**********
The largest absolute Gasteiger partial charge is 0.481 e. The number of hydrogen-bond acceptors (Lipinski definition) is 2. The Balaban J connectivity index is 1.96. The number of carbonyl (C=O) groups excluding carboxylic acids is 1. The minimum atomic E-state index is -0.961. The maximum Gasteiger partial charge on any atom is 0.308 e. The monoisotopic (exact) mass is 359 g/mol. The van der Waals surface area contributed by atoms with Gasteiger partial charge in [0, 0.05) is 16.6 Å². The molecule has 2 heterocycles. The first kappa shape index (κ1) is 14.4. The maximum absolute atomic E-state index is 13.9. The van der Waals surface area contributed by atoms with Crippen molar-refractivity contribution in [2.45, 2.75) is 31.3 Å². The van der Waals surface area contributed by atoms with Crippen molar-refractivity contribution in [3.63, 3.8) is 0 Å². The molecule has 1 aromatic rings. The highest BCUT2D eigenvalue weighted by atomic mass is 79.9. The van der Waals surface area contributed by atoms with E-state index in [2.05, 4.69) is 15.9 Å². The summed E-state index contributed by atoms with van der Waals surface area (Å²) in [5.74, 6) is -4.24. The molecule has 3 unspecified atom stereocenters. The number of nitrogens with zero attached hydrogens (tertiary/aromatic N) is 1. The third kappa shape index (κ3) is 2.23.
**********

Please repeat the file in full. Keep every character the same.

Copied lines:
The largest absolute Gasteiger partial charge is 0.481 e. The number of hydrogen-bond acceptors (Lipinski definition) is 2. The Balaban J connectivity index is 1.96. The number of carbonyl (C=O) groups excluding carboxylic acids is 1. The minimum atomic E-state index is -0.961. The maximum Gasteiger partial charge on any atom is 0.308 e. The monoisotopic (exact) mass is 359 g/mol. The van der Waals surface area contributed by atoms with Gasteiger partial charge in [0, 0.05) is 16.6 Å². The molecule has 2 heterocycles. The first kappa shape index (κ1) is 14.4. The maximum absolute atomic E-state index is 13.9. The van der Waals surface area contributed by atoms with Crippen molar-refractivity contribution in [2.45, 2.75) is 31.3 Å². The van der Waals surface area contributed by atoms with Crippen molar-refractivity contribution in [3.63, 3.8) is 0 Å². The molecule has 1 aromatic rings. The highest BCUT2D eigenvalue weighted by atomic mass is 79.9. The van der Waals surface area contributed by atoms with E-state index in [2.05, 4.69) is 15.9 Å². The summed E-state index contributed by atoms with van der Waals surface area (Å²) in [5.74, 6) is -4.24. The molecule has 3 unspecified atom stereocenters. The number of nitrogens with zero attached hydrogens (tertiary/aromatic N) is 1. The third kappa shape index (κ3) is 2.23.